“If we look at the beginning of 2020, particularly the start of the ratings season, we’ve seen consistent strength at Nine, consistent strong audience shares north of 40%, we anticipate that turning into revenue share north of 40% as we move through this year,” Marks told investors.

Marks acknowledges the Olympics would take some revenue share across to Seven, but says Nine still has plans to grow its revenue share over the period.

“There’s no doubt Seven would not be pleased with their ratings performance at the beginning of this year. Ten are making some good investment in some content, that will get them off their weak performance last year. [Ten’s] challenge in terms of extension beyond their key programs is the depth of their schedule, it’s not as strong as Seven or Nine in terms of news and current affairs and sport, but that puts a limit on their ability to really aggressively grow revenue share. But Ten is certainly performing better as we move into this year and Ten’s performance is also something we hope will start to reflect in that slightly improved market outcome.”

Growing the business

Despite the push for savings, Nine is also focused on growth, especially as it further integrates its newer assets. Marks told investors the business is “seeking to maintain profitability in our traditional businesses and aggressively grow profitability in our growth businesses” and said filling the gaps on 9Now is big on the agenda.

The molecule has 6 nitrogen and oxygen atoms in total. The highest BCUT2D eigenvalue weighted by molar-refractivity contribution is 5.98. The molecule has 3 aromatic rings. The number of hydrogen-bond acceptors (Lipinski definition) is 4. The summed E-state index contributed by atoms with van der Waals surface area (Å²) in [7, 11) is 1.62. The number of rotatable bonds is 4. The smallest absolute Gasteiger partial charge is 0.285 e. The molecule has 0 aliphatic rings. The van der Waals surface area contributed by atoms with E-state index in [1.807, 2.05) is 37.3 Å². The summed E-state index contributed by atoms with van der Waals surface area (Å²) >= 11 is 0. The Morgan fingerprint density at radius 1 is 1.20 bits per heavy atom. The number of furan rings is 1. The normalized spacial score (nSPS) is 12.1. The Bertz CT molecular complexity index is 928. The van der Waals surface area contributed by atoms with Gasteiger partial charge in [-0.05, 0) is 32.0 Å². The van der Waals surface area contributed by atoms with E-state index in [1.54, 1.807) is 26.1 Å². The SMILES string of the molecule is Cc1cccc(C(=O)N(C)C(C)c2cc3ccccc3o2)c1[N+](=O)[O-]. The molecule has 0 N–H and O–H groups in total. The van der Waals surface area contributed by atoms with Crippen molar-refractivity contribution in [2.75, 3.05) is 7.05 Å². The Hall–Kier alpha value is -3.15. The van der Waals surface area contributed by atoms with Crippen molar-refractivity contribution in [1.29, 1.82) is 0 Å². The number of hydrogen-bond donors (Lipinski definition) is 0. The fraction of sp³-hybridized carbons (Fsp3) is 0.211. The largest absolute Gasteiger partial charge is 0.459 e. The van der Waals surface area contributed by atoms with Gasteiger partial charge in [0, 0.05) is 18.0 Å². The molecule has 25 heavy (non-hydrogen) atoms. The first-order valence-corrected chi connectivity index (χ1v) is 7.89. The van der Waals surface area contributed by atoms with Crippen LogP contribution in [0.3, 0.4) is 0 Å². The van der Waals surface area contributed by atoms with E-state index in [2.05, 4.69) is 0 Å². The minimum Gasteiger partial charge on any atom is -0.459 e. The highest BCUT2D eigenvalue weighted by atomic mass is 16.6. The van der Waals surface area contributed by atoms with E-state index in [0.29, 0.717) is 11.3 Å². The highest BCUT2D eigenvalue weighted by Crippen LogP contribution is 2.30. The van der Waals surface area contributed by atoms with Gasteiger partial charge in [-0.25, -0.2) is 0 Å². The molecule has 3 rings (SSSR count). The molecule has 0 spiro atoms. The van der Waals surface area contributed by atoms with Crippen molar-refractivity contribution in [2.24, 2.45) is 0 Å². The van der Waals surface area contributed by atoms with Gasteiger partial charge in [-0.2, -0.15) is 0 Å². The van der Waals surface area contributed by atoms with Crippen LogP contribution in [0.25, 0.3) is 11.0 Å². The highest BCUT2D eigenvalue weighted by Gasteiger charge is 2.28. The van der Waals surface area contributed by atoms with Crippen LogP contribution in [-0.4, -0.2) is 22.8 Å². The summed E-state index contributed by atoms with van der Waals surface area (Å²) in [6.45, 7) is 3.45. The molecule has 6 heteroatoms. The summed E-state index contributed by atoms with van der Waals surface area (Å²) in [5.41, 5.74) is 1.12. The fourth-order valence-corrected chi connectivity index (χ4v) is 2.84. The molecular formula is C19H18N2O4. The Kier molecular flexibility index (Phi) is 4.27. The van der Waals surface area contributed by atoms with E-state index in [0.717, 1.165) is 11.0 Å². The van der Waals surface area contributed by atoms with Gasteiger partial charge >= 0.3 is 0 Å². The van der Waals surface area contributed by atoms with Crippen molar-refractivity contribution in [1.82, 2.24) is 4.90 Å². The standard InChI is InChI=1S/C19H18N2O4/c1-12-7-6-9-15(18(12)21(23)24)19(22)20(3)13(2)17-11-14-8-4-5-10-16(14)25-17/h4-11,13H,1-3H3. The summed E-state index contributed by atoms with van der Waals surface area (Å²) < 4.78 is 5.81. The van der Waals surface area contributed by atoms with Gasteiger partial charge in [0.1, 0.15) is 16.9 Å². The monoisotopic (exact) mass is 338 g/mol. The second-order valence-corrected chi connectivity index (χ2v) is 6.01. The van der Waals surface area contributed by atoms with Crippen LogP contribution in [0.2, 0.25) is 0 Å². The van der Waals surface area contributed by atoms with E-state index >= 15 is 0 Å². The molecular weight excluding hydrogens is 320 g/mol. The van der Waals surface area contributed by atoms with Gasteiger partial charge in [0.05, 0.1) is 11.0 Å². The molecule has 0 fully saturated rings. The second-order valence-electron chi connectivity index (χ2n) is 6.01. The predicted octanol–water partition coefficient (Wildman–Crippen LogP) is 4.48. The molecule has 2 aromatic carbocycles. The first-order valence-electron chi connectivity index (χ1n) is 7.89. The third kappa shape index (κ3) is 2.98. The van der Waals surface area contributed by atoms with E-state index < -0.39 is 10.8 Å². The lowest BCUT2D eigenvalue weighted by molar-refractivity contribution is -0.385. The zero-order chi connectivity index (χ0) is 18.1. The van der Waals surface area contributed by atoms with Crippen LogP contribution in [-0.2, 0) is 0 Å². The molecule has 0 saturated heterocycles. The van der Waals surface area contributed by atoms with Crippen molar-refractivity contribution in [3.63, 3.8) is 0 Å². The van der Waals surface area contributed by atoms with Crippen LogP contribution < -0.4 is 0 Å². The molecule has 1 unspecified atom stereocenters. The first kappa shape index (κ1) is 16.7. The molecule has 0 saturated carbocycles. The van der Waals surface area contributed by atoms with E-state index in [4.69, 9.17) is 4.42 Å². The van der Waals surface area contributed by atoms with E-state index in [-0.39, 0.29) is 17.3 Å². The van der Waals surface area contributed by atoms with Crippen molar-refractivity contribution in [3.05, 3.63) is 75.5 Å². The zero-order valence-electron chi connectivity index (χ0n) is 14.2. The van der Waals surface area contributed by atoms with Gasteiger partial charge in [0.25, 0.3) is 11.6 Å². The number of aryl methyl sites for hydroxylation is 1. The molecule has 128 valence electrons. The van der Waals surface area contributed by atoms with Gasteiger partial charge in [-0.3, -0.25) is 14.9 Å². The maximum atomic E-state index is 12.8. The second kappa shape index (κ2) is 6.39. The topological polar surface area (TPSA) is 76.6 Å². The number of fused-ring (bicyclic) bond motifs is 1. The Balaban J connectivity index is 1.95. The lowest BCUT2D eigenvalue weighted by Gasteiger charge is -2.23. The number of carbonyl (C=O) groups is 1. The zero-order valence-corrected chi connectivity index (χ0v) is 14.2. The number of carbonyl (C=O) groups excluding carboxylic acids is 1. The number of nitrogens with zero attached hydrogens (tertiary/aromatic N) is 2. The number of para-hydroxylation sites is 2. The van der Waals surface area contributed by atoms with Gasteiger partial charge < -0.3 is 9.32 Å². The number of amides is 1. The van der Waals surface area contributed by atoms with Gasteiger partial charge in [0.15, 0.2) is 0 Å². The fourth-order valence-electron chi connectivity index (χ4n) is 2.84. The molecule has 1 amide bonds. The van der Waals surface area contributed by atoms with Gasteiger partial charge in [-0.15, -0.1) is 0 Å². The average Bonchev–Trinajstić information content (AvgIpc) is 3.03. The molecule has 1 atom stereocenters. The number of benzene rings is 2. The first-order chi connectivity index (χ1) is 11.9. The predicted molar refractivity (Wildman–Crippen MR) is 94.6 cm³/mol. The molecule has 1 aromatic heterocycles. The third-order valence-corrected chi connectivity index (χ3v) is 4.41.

“What we need to do is ensure that more people consistently use 9Now as a destination for their viewing outside of catching up on something. The targeted content investment we’ve made is really focused on making that user experience a better one and one more users will come to more consistently and then it’s a marketing exercise of making sure all the people that do use 9Now are aware of the content that is there for them to consume in a free environment. Free on demand is pretty good,” Marks tells Mumbrella. In the new VOZ landscape, Nine could push to a 50%, or higher, share, he says, if the content delivers. The VOZ landscape will aim to remove the constraints of linear broadcast.

VOZ was due to launch at the beginning of 2020 but is now scheduled for April

Across the former-Fairfax assets too there will be growth, says Marks, with printing and distribution costs to come down and digital subscribers to improve. Revenue across the Metro Media assets was $228m for H1 and EBITDA was $49.8m, up 16% on pro forma 2019 figures.

Stan is another focus, and with the churn relating to Disney and the launch of Apple TV+ apparently overcome, Marks is confident the platform can increase its 1.8m subscriber count, although that growth is likely to be slow and sustained rather than the jump it has seen previously. It’s just a matter of finding out what that next stage of growth is, says Marks, and what that will look like for the streaming business.